After two months in Vienna, I arrived to Budapest on Easter Sunday. I had originally planned to stay in Vienna for three months. But I got burned with both apartments I’d rented there and didn’t feel like trying my luck the third time. It was still a month until I was supposed to be back home in Ljubljana, so I decided to head to a new city.
Prague was my first option, but I couldn’t find anything on Airbnb that fit my budget and standards. I work from home, so I look for quiet places with a table and chair or couch that I can actually sit in for eight hours a day. This is rarer in the world of Airbnb than you’d think. Airbnb apartments are designed for people who spend most of the day outside, not inside. And when I did find some apartments with these unicorn amenities, hosts didn’t reply. Some of them got back to me when I was already in Budapest.
I looked at what else was an easy journey from Vienna. My eyes caught Budapest on Google Maps. I spent three days there in 2014 with my family on a group tour and saw the top sights, but not much else. A quick Airbnb search revealed several suitable apartments. And I felt a strange excitement about Budapest that hadn’t been there when I’d considered Prague.
I traveled from Vienna to Budapest by train, arriving at Keleti station. Compared to Vienna’s ultramodern and sparkling clean Hauptbahnhof, Keleti looked provincial with its old signs and grime.
Leaving the platform, I was bombarded with offers from taxi drivers. I resisted their siren calls in favor of good old public transportation. A yellow tram took me to the 9th district, Ferencváros. My Airbnb host Tamás had the apartment ready, so I was able to check right in.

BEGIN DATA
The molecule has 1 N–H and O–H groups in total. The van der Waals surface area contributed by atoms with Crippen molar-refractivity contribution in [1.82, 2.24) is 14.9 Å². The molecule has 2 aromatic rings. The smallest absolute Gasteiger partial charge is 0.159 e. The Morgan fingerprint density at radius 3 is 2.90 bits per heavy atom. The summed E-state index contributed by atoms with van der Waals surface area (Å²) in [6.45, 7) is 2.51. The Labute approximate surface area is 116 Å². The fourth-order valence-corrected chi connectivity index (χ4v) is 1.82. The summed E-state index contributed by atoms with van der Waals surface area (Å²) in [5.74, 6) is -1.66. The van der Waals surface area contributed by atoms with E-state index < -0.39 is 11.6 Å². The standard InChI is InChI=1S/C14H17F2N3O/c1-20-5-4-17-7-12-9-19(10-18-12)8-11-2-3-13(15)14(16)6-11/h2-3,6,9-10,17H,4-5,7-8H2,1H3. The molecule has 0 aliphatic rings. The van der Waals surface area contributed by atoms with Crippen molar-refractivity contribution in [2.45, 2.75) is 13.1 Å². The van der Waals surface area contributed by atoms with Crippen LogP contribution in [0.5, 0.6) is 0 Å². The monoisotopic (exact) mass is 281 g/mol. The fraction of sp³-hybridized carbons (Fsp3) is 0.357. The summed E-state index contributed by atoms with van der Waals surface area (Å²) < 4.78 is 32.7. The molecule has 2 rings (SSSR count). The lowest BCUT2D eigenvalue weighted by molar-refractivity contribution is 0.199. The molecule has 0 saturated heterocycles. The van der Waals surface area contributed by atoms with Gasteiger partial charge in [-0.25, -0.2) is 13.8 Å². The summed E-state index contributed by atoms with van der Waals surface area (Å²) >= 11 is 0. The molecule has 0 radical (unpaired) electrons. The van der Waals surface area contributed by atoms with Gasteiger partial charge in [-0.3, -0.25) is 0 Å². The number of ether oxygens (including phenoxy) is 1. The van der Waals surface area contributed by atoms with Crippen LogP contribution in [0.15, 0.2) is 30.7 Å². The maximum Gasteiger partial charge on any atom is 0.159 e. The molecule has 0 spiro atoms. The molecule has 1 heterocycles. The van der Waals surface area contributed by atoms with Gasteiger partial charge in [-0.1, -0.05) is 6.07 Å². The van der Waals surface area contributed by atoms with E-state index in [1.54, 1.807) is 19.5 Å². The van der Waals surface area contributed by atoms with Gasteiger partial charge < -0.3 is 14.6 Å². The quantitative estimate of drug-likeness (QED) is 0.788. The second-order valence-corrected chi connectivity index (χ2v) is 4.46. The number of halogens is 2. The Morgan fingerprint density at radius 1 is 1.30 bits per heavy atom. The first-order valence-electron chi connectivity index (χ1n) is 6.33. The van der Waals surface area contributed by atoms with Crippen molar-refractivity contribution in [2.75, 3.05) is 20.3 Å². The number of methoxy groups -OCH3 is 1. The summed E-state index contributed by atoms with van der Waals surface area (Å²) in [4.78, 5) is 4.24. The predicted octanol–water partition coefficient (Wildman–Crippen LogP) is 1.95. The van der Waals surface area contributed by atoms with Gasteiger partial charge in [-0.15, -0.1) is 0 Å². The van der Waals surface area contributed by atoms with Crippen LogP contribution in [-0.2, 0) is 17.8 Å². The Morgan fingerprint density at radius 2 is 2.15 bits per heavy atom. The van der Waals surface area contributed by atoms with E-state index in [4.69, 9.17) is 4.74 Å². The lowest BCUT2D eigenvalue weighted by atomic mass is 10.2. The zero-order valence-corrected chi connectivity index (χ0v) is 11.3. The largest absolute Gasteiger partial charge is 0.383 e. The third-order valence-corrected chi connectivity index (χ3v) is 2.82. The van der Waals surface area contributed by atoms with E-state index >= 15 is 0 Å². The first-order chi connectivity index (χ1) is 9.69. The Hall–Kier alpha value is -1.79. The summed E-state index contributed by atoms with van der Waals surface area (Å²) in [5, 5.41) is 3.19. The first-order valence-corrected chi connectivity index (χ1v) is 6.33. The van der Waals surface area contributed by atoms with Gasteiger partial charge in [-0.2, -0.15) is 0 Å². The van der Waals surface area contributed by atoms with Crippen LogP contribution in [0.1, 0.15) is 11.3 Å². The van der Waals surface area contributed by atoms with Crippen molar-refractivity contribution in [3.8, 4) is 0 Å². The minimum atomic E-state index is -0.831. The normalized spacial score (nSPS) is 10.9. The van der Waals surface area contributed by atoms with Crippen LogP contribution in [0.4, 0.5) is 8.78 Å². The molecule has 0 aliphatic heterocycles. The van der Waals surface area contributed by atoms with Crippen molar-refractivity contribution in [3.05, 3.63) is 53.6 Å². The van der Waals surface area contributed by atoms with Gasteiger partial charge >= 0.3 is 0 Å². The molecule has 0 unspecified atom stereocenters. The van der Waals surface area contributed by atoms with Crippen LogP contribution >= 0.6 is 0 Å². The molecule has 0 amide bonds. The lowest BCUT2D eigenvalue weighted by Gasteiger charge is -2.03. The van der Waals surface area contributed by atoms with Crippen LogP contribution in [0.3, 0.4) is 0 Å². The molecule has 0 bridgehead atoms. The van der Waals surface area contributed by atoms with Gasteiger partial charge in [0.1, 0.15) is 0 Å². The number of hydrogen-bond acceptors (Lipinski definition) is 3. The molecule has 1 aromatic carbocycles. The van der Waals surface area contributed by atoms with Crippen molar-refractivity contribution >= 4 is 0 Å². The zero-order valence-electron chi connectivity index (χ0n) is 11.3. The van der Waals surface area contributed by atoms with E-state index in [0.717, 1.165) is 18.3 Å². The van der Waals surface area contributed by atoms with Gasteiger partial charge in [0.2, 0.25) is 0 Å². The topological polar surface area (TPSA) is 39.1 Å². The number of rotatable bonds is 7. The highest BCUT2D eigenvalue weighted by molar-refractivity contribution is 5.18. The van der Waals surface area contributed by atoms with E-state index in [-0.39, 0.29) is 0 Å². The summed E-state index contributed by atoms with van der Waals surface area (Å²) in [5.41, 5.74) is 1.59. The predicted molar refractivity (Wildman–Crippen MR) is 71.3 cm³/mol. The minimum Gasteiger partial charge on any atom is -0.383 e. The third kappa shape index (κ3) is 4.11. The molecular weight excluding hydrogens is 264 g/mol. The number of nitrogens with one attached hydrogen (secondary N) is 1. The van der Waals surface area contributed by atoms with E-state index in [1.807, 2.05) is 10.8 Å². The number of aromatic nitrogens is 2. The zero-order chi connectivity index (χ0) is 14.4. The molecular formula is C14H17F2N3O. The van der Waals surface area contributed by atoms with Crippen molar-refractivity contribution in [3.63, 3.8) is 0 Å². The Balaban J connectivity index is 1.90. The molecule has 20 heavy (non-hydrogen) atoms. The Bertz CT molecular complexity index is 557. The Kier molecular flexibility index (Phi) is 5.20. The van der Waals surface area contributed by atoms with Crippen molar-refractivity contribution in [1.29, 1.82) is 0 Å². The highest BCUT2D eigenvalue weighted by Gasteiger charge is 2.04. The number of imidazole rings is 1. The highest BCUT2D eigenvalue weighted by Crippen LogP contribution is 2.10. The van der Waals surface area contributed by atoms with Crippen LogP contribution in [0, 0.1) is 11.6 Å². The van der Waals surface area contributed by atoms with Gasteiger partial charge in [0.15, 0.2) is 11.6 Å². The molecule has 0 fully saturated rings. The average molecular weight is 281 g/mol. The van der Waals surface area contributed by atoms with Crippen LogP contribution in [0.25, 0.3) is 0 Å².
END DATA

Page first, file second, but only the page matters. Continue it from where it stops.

Having eaten only an Easter egg that morning, finding some delicious bites was next on my agenda. On my way to the center I stumbled upon a big Easter market on Vörösmarty tér (tér = square). The beautiful arts and crafts stalls distracted me from hunger for a few moments. I was happy to discover the stall of Bomo Art, a fine stationery shop I fell in love with on my first visit to Budapest.
There were also several food stalls on the Easter market, one of them particularly busy. There was no menu and it was all quite chaotic, so I observed the hustle and bustle to figure out what to order.
To my utter shock, an English-speaking tourist was charged 18,000 forints (57 euros) for three paper plates of street food. He looked confused, but still handed over the banknotes. I promptly abandoned my plan to eat there and devised a new plan to improve my mental money conversion skills stat.
Craving a Hortobágyi pancake – in my opinion the highlight of Hungarian cuisine – I headed to a popular Hungarian restaurant on Dob utca. The place was loud and uncomfortable, no thought had gone into the food and the waiter’s surliness was rewarded by a 12% service fee. In Budapest paying the service fee is mandatory if the restaurant enacts it. Like many times before, I wondered what people were on when they left positive reviews on Google and TripAdvisor.
After the day’s trials, it was time to indulge my sweet tooth. I walked back to Vörösmarty tér straight into a famous old confectionery, which I was so excited to visit. I found that they slap a 15% service fee on top of already expensive prices. It’s all stated on the menu, but it was still disappointing to fork over 2500 forints (8 euros) for a tiny slice of Esterházy cake. This cost more than my lunch in the Hungarian restaurant.
If tourist prices are wild in Budapest, traffic is even wilder. I saw a group of pedestrians crossing the road at red light on Andrássy Avenue. As a police car came through the intersection, the driver sped up and leaned on the horn, scaring the unruly pedestrians. They could’ve stopped the car and fined those people, but I guess putting them in danger was more fun. I also notice people driving into speed humps without slowing down, as if car damage is of no concern.
Compared to Vienna’s strict properness, Budapest is like another planet. Old buildings are stunning, but in urgent need of repair. Even fancy embassies on Andrássy Avenue are covered in cracks. There’s as much dog poo on the streets as in Lisbon and believe me, that says a lot. Fallen leaves and plastic bags dance in the air. If it weren’t trash, it would be romantic.
Still, despite all this disarray, this city has a magic to it that I might be able to pinpoint at the end of my time here, but not today. I love promenading along spacious boulevards and admiring regal and mesmerizing signs in Hungarian. I’m fascinated by pretty and inconsequential things like the pink fountain I passed today at Erzsébet körút. No other city I know has more such curiosities than Budapest, so the days ahead are full of promise.